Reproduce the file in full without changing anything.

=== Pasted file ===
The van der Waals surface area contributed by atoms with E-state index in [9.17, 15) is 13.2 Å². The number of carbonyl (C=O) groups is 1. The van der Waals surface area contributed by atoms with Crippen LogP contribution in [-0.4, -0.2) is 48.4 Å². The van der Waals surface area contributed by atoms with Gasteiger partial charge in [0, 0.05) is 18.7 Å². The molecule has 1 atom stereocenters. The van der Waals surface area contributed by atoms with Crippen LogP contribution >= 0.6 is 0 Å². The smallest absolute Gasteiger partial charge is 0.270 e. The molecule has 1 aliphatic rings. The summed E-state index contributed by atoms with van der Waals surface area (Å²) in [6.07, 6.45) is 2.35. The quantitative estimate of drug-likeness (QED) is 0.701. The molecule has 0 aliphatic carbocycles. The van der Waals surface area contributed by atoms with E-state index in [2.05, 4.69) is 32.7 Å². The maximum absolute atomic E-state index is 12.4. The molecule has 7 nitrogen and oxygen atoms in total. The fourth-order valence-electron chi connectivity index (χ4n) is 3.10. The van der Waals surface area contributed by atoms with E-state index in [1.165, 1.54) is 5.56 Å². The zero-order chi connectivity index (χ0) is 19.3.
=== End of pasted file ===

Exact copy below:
The van der Waals surface area contributed by atoms with E-state index in [9.17, 15) is 13.2 Å². The number of carbonyl (C=O) groups is 1. The van der Waals surface area contributed by atoms with Crippen LogP contribution in [-0.4, -0.2) is 48.4 Å². The van der Waals surface area contributed by atoms with Gasteiger partial charge in [0, 0.05) is 18.7 Å². The molecule has 1 atom stereocenters. The van der Waals surface area contributed by atoms with Crippen LogP contribution >= 0.6 is 0 Å². The smallest absolute Gasteiger partial charge is 0.270 e. The molecule has 1 aliphatic rings. The summed E-state index contributed by atoms with van der Waals surface area (Å²) in [6.07, 6.45) is 2.35. The quantitative estimate of drug-likeness (QED) is 0.701. The molecule has 0 aliphatic carbocycles. The van der Waals surface area contributed by atoms with E-state index in [2.05, 4.69) is 32.7 Å². The maximum absolute atomic E-state index is 12.4. The molecule has 7 nitrogen and oxygen atoms in total. The fourth-order valence-electron chi connectivity index (χ4n) is 3.10. The van der Waals surface area contributed by atoms with E-state index in [1.165, 1.54) is 5.56 Å². The zero-order chi connectivity index (χ0) is 19.3.